Modern Presentation Design?

I was challenged to write about modern presentation design. The challenge was intended to focus on slide design. I choose to relate that to the overall presentation purpose and delivery.

PowerPoint MVP, Ellen Finkelstein orchestrated this challenge to a group of presentation specialists. I was one of several who accepted her challenge. You can find the links within this article. If you’re planning to use PowerPoint slides in the next year, be sure to follow each link and read these posts. It could make the difference between grief and joy for your next presentation.

The concept intrigued me because I wondered about the use of the word modern as applied to presentations. I normally associate modern with fashion – particularly for clothing, home design and automobiles.

Modern seems to be about style, image and novelty. I was tempted to dismiss the subject as trivial.

How might modern design apply to presentation? Let’s remember that the goal isn’t to be modern. The goal is to deliver an effective presentation that persuades the listeners of the value of the message and to act accordingly. Could modern design be a valuable tool for presenters?

The relevant question is, “Might modern design enhance the effectiveness of the presentation?”

I believe the answer is yes.

Novelty in design and delivery can help to attract and hold the attention of the audience. It doesn’t take much to achieve this because we’ve suffered through too many boring same old presentations.

Troy Chollar predicts more effective use of eye-catching transitions with Morph.

A presenter wants to project an image of confidence, credibility and commitment. Modern design can contribute to that powerful image because it demonstrates awareness, resourcefulness and extra effort.

Craig Hadden offers a unique tip about displaying your Twitter account on your slides to stimulate social media interaction.

If you’re wondering “should you go wide screen?” Anug Malhotra addresses that question along with 16 other practical suggestions on his list of 17 Tips for 2017.

Each presenter should follow proven presentation principles and adapt the relevant techniques to their own personal style. When they do that, they appear natural, comfortable and more trustworthy.

Ellen Finkelstein offers 10 suggestions of modern style including thin fonts and borders.

Ken Molay reminds us that modern design can make it more challenging to use the software. Modern doesn’t always mean better.

Mike Parkinson reminds presenters that it’s imperative to connect the dots for your listeners. One way to do that is with the use of the PowerPoint Zoom feature which is an adaption of Prezi.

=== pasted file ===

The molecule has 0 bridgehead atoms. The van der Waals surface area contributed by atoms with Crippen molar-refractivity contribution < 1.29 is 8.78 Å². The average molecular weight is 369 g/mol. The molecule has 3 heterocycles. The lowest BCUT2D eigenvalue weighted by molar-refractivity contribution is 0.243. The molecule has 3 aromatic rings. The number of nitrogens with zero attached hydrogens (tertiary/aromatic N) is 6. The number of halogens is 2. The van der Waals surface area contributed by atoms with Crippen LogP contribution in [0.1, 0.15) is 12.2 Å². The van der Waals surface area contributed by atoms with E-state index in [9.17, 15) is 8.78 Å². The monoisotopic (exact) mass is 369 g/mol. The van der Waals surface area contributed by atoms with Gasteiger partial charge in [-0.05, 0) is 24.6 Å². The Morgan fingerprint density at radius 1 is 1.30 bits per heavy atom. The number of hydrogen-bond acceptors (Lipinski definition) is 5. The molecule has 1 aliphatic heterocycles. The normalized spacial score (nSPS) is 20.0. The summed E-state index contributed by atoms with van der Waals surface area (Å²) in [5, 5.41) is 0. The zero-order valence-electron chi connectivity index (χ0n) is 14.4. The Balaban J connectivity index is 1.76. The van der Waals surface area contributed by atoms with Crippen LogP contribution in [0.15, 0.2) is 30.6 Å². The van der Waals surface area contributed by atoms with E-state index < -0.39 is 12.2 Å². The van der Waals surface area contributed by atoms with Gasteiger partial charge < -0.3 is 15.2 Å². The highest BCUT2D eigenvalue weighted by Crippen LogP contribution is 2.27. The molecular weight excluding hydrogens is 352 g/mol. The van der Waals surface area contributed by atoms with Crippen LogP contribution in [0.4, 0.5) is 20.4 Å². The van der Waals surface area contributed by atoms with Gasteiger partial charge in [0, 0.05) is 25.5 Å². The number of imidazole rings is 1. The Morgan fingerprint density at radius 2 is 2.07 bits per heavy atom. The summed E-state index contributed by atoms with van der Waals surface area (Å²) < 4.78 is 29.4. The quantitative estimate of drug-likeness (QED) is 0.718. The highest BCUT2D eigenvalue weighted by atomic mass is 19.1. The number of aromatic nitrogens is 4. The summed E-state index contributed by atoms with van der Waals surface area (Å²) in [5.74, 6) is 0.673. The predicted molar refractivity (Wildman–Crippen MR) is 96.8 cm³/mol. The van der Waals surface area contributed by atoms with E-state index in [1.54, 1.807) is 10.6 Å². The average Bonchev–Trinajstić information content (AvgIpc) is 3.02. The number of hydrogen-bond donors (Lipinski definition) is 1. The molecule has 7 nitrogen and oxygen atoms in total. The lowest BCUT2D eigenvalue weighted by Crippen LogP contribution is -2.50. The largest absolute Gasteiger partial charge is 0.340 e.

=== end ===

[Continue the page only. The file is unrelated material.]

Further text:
Should you modernize your presentation slides?

Yes – if you want better results from your presentations.

What are your questions and ideas about modern presentation design?

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Show More Courtesy for the Audience

Imagine that you’re attending a conference, arrived in the room early, sitting in your chair, waiting for the presentation to begin. How would you feel while watching the pre-presentation slide show and one of the slides read…

That’s like a restaurant posting a sign stating “As a courtesy to our chefs please be sure to eat everything on your plate”.

I found that slide and the arrogance behind it ironic for three reasons:

1. The onus is on the speaker to keep it interesting. I would stay as long as I believe it was in my best interest to stay. I would leave when I want to leave.

2. The speaker was already discourteous by starting late and loudly blaming “the person who was supposed to bring my presentation”.  Why didn’t the speaker have a copy of his slides with him? When he started, he seemed to rush through the presentation and still went late. I’m not sure what his key message was. I walked away remembering nothing from his presentation. Perhaps I should have left before he started as a courtesy to me.

3. The event organizers were discourteous to the attendees in several ways. That included the 15-minute late start for the opening program; the lack of directions to the main stage, and hiding the coffee room - among other transgressions.

Hmm, imagine what courtesies the attendees might request from the organizers and speakers.

Event Organizer, as a courtesy to your attendees:

Post directions and/or maps to the different rooms especially the main stage.

Start on time.

End on time.

Don’t place the exhibit booths on the other side of the curtain in the same room as the keynote presentations because it’s too noisy for everyone.

poor lighting for the presentation
 Arrange proper lighting for the main stage. The dimmed chandeliers might be appropriate for a wedding reception but not for a business event.

If the speaker is not using slides, blank the projector. Don’t flash your promotional slides during the speaker’s talk. That’s distracting and discourteous to the speaker as well as the audience.

The promotional slides that you show between speakers can be effective if the audience can read them. There’s no point in listing all 30 exhibitors on one slide. Consider splitting that list across three slides.

Clarify the start and end times of the presentation with the speaker and MC including speaking time and question period. Allow the speaker to manage how they use that time.

MC, as a courtesy to your audience:

Prepare your transition phrases. Avoid the overuse of these meaningless words:  “so” “I just wanna” “as was mentioned”…

Silence the room before introducing a speaker.

When conveying instructions for a networking activity state the directions clearly and indicate how you will signal the end of the activity.

Confirm the ending time with the speaker before the presentation starts.

Speaker, as a courtesy to your audience:
Be in the room with all your materials well before it’s time to speak.

Prepare and rehearse your opening.

Prepare and rehearse your closing.

Prepare and rehearse your presentation so you don’t need to read it from sheets of paper or your slides.

Use slides if they help illustrate your message. If they don’t, then don’t use them. If you plan to use the slides for your notes, see previous point.


Courtesy to the Audience

The audience should never feel trapped. They’re attending the program for an enjoyable experience and/or to learn insights and capture useful ideas. Telling them to stay in their seats like compliant kindergartners doesn’t enhance the experience or the learning. Naturally, the need to deliver rules like that suggests that the organizers believe that the speakers aren’t good enough to hold their audience.